Partly because Red Bull led the way with the technology, Vettel was the rst to realise this characteristic could be exploited. The car could be deliberately provoked to rotate faster on entry, and the driver could then use the exhaust-generated downforce not only to make the rear stick when it would otherwise slide but also to come off the corner like a rocket.
The rules changed for 2012, and exploiting the exhausts in this way grew harder. In the rst few races Red Bull couldn’t make it work consistently. Airow into the diffuser was detaching in an inconsistent way – sometimes downforce was there and sometimes it was not. Without that consistency, Vettel could not rotate the rear on corner entry in the way he wanted. Team-mate Mark Webber worked out a way to drive around this characteristic and was generally more impressive in the rst part of the season. Vettel was unable to adapt, and made compromises on the setup, trying to make the car behave the way he wanted generally by stiffening the front. That made him more comfortable on turn-in, but cost too much general grip.
As the year went on, Red Bull worked on the problem. It improved over the summer, and they nailed it with an upgrade ahead of the Singapore Grand Prix. Vettel won four races in a row, overtook long-time leader Fernando Alonso in the championship and hung on to win the title despite a shaky nal race in Brazil. Webber was comparatively lost, and remained so until the end of his F1 career a year later.
All the times when Vettel has struggled in his career, the same fundamental issues have been at play. For 2014, exhaust-blown downforce was banned, and Vettel could never get that year’s Red Bull to behave in the way he wanted. The result? Generally, Ricciardo was quicker. The same happened in the second half of 2016. Development took the Ferrari in a direction Vettel did not like and he grew frustrated with it, trying to force it to do things it could not do. The result? His pace fell back towards Räikkönen’s.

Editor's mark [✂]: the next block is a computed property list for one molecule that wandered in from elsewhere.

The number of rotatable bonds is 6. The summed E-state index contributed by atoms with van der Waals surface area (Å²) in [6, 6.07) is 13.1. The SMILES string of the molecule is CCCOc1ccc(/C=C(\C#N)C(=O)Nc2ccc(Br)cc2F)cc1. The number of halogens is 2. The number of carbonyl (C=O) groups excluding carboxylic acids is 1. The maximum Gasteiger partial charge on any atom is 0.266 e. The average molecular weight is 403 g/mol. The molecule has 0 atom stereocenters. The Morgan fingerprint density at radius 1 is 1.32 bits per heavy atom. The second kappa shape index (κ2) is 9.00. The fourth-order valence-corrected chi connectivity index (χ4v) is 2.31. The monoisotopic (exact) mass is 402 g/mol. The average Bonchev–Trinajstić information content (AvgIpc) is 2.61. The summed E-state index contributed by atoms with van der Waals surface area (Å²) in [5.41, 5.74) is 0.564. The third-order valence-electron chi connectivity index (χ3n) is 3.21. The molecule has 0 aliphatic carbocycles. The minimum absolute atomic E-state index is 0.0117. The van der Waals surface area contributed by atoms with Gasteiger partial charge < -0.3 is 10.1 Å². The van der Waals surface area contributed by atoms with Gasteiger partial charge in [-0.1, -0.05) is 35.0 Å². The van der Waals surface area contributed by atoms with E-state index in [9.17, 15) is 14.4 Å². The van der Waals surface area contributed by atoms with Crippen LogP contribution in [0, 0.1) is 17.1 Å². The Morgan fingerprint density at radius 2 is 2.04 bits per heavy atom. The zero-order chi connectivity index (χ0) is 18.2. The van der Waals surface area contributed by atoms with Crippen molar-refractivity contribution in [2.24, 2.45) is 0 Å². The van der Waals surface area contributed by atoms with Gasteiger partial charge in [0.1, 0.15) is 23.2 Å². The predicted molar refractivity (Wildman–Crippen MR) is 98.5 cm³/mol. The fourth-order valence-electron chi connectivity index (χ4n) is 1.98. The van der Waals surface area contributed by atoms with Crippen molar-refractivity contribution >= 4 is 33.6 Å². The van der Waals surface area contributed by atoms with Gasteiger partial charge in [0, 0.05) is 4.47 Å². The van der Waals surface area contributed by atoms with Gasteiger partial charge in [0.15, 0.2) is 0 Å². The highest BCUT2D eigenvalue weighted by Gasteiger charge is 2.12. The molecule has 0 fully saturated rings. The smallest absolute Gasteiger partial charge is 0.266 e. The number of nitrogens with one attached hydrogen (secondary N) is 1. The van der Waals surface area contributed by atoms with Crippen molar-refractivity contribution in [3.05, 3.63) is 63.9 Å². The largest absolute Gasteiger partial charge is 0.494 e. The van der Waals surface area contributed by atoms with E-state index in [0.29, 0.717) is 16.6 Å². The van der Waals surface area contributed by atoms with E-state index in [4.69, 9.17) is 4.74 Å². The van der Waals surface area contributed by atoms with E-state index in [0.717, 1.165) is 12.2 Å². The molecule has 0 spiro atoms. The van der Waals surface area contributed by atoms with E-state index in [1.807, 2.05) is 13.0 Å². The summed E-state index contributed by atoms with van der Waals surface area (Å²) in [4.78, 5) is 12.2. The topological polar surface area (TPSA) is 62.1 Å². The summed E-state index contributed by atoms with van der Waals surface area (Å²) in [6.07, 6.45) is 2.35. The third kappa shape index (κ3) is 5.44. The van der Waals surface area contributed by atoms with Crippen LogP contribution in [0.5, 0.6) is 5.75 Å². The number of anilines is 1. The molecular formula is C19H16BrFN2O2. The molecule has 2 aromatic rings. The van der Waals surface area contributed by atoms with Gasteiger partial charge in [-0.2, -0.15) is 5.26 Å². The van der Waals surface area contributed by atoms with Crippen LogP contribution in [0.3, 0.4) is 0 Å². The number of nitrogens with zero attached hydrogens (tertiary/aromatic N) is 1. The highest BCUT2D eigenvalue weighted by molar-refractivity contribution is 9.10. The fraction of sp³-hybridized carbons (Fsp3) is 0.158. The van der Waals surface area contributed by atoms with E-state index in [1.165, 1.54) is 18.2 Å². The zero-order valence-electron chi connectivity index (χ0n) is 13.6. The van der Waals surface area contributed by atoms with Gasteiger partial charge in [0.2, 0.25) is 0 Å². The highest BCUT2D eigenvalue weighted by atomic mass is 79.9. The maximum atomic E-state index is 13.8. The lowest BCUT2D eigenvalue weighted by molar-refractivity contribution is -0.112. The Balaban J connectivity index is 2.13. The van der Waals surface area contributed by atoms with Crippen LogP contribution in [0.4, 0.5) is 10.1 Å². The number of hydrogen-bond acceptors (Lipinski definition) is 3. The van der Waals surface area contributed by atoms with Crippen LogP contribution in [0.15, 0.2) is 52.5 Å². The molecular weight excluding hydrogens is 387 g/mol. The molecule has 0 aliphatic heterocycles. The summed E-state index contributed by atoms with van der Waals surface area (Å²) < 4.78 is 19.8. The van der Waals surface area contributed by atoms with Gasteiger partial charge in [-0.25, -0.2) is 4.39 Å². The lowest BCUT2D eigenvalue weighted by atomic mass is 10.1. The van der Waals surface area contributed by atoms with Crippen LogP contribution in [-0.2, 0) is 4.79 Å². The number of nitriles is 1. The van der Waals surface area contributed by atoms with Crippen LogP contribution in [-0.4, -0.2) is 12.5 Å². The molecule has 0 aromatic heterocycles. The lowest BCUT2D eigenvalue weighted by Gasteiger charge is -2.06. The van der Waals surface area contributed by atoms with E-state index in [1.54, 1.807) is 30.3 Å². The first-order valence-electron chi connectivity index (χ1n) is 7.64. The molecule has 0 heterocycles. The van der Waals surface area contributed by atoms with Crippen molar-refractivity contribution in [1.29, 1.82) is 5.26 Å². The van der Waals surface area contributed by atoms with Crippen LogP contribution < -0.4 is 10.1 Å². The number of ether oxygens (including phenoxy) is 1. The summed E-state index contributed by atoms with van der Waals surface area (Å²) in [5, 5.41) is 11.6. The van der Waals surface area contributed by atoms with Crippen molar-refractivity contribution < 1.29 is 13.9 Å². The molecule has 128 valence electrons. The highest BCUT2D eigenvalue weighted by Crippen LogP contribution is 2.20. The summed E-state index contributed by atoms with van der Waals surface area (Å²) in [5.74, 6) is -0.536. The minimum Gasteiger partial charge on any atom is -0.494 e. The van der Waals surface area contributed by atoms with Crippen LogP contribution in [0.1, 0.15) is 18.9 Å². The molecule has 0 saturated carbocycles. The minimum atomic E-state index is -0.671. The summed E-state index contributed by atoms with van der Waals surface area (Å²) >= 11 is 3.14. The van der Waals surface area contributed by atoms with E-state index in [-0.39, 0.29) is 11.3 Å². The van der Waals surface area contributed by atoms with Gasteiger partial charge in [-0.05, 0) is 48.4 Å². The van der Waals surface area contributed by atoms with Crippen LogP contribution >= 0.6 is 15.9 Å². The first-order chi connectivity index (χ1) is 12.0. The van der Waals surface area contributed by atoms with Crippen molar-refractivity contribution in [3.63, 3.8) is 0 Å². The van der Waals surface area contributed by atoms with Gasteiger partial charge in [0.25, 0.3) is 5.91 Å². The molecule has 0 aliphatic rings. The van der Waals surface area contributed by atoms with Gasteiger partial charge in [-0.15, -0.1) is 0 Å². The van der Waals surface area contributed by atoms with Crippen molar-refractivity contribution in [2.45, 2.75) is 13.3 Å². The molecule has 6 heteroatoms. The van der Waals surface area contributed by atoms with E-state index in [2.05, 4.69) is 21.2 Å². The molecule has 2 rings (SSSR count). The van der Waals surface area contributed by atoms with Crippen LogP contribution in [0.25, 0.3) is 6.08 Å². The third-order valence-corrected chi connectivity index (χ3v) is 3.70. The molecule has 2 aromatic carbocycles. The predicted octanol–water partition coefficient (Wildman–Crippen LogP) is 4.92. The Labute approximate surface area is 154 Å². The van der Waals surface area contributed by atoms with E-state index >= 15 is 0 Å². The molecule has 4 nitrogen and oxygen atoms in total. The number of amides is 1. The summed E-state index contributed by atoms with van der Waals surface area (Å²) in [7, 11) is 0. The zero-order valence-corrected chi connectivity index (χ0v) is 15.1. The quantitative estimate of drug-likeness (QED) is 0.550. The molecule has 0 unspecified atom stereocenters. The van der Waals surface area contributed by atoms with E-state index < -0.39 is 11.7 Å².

In these situations, Vettel’s sunny side clouds over, and he heads into a downward spiral. His frustration and anger come to the surface. He tries too hard on track. He rants over the radio. And his desire to be involved in many aspects of the team, usually a strength, can backre.
For the engineers, these are confusing times. Because Vettel can be so exceptional, the tendency is often to assume the problem must be with the car. Consequently both driver and team can get lost, having failed to realise it is the driver who has gone a little haywire and that everyone needs to take a step back. For the team management, too, it can be tough. Vettel is not averse to throwing his weight around even when things are going well – and the same is even more true when they are not.
Tensions boiled over within Ferrari last year. The evidence was there to be heard in many radio conversations – be it Vettel correctly overruling questionable strategy calls from the team, or fuming at Max Verstappen in Mexico. It was also evident in some targeted statements from Ferrari’s management, which read very much like warnings to their driver.
Team principal Maurizio Arrivabene, talking about the fact that Vettel’s contract was up for renewal in 2017, said in October: “Each of us has goals. So it is only right that anyone, no matter who it is, earns their place and their salary. Sebastian just needs to focus on the car. He is a person who gives so much, and sometimes this means he is interested in a bit of everything – so sometimes you have to refocus him; remind him to be focused on the main job.”